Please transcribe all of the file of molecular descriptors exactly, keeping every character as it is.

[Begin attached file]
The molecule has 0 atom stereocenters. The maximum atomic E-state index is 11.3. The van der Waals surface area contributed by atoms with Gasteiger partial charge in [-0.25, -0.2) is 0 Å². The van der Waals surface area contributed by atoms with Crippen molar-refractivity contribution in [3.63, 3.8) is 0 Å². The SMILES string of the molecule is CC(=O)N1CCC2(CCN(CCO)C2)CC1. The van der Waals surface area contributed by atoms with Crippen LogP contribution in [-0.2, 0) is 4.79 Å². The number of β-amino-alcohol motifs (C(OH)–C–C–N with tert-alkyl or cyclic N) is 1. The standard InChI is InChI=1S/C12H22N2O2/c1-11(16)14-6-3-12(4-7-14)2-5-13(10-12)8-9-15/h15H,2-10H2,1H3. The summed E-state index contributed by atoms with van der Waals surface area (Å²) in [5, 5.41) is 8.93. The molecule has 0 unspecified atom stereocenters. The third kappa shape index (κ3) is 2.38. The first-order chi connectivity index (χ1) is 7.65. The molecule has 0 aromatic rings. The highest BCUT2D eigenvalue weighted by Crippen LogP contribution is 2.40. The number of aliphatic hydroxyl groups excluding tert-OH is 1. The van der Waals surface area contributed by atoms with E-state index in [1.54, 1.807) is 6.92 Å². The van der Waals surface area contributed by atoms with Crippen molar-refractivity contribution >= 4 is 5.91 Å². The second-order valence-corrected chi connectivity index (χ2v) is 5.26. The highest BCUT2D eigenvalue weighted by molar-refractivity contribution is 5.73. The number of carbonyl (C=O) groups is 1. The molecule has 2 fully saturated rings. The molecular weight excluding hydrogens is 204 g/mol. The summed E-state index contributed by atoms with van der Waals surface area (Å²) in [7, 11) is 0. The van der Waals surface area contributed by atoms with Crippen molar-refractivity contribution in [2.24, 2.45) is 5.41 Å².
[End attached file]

The molecule has 0 atom stereocenters. The maximum atomic E-state index is 11.3. The van der Waals surface area contributed by atoms with Gasteiger partial charge in [-0.25, -0.2) is 0 Å². The van der Waals surface area contributed by atoms with Crippen molar-refractivity contribution in [3.63, 3.8) is 0 Å². The SMILES string of the molecule is CC(=O)N1CCC2(CCN(CCO)C2)CC1. The van der Waals surface area contributed by atoms with Crippen LogP contribution in [-0.2, 0) is 4.79 Å². The number of β-amino-alcohol motifs (C(OH)–C–C–N with tert-alkyl or cyclic N) is 1. The standard InChI is InChI=1S/C12H22N2O2/c1-11(16)14-6-3-12(4-7-14)2-5-13(10-12)8-9-15/h15H,2-10H2,1H3. The summed E-state index contributed by atoms with van der Waals surface area (Å²) in [5, 5.41) is 8.93. The molecule has 0 unspecified atom stereocenters. The third kappa shape index (κ3) is 2.38. The first-order chi connectivity index (χ1) is 7.65. The molecule has 0 aromatic rings. The highest BCUT2D eigenvalue weighted by Crippen LogP contribution is 2.40. The number of aliphatic hydroxyl groups excluding tert-OH is 1. The van der Waals surface area contributed by atoms with E-state index in [1.54, 1.807) is 6.92 Å². The van der Waals surface area contributed by atoms with Crippen molar-refractivity contribution >= 4 is 5.91 Å². The second-order valence-corrected chi connectivity index (χ2v) is 5.26. The highest BCUT2D eigenvalue weighted by molar-refractivity contribution is 5.73. The number of carbonyl (C=O) groups is 1. The molecule has 2 fully saturated rings. The molecular weight excluding hydrogens is 204 g/mol. The summed E-state index contributed by atoms with van der Waals surface area (Å²) in [7, 11) is 0. The van der Waals surface area contributed by atoms with Crippen molar-refractivity contribution in [2.24, 2.45) is 5.41 Å².